Work kept her busy, but worry pricked up and made her restless.
She opened another blackout curtain and gazed out onto Walter Reed’s manicured grounds. A year in Washington DC was enough. So much more of the world waited to be explored. The war thrust barriers between her and adventure, but it offered new paths as well.
The door to the ward opened, and Lieutenant Newman, the chief nurse, leaned in. “Lieutenant Blake? Please come to my office on your lunch break.”
“Yes, ma’am.” The meeting had to be about her upcoming transfer to the Air Evacuation Group forming at Bowman Field in Kentucky. A smile climbed too high on Mellie’s face, and she covered her mouth.
When the Army Air Force announced plans to train nurses
to assist in air evacuation, Mellie had begged the chief for a recommendation. Flight nurses would fly into combat areas, load the wounded, and care for them in the air. They would be stationed all over the world. Perhaps even in the Pacific, close to Papa.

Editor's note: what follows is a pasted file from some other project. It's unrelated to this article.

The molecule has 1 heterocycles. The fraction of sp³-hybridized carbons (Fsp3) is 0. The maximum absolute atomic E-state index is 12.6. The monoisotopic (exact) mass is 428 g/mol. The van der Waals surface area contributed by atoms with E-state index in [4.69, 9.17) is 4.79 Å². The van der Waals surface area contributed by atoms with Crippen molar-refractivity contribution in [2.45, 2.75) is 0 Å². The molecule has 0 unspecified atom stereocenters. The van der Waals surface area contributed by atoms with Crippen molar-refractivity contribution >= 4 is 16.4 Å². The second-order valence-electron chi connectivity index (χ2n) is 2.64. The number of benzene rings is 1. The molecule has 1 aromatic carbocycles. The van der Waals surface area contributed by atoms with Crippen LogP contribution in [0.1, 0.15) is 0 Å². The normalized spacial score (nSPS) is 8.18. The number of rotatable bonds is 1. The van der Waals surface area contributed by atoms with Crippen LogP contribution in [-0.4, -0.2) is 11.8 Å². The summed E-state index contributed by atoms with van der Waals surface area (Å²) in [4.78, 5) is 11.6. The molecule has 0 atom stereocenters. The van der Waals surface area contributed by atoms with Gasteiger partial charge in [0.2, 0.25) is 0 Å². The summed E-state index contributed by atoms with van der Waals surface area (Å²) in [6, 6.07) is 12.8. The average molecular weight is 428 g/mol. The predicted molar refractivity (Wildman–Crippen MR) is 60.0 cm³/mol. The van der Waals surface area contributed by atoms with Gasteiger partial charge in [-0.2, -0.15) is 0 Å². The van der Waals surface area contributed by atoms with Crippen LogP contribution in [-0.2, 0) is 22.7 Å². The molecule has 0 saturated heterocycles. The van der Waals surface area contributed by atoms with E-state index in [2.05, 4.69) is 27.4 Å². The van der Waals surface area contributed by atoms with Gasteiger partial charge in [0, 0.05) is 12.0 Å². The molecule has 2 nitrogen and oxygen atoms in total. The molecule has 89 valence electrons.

Next month, Mellie would begin training. That thought put an extra trill into her song.
“Must you?” At the nurses’ station, Lieutenant Ingham scrunched her heart-shaped face into a frown. “That infernal singing. Honestly, Philomela, we’re all sick of it.”
“Sorry.” Mellie’s cheeks warmed, and she picked up the tray of meds she’d prepared earlier. How could she stop doing what she was born to do, something that provided relief to her patients? When she sang, pain-wrinkled brows smoothed. She returned to the ward and her song, but in a softer voice.
Philomela meant “nightingale,” and her first storybook was
by Hans Christian Andersen. The emperor of China treasured a pet nightingale and its song. But when he received a mechanical singing bird, he forgot the nightingale, which retreated to the lonely forest. While the little bird in the story longed to return to court, Mellie felt most at home in the forest, bringing musical comfort to passersby.
Next month, she’d enter a new forest.
“I can’t believe you missed last night’s meeting, Philomela.” Lieutenant Newman’s big blue eyes stretched even wider.
“I thought it was optional. For a morale program.” Mellie shifted in her seat in the chief nurse’s office.
“It is, but I want everyone to participate. You do want to participate, don’t you?”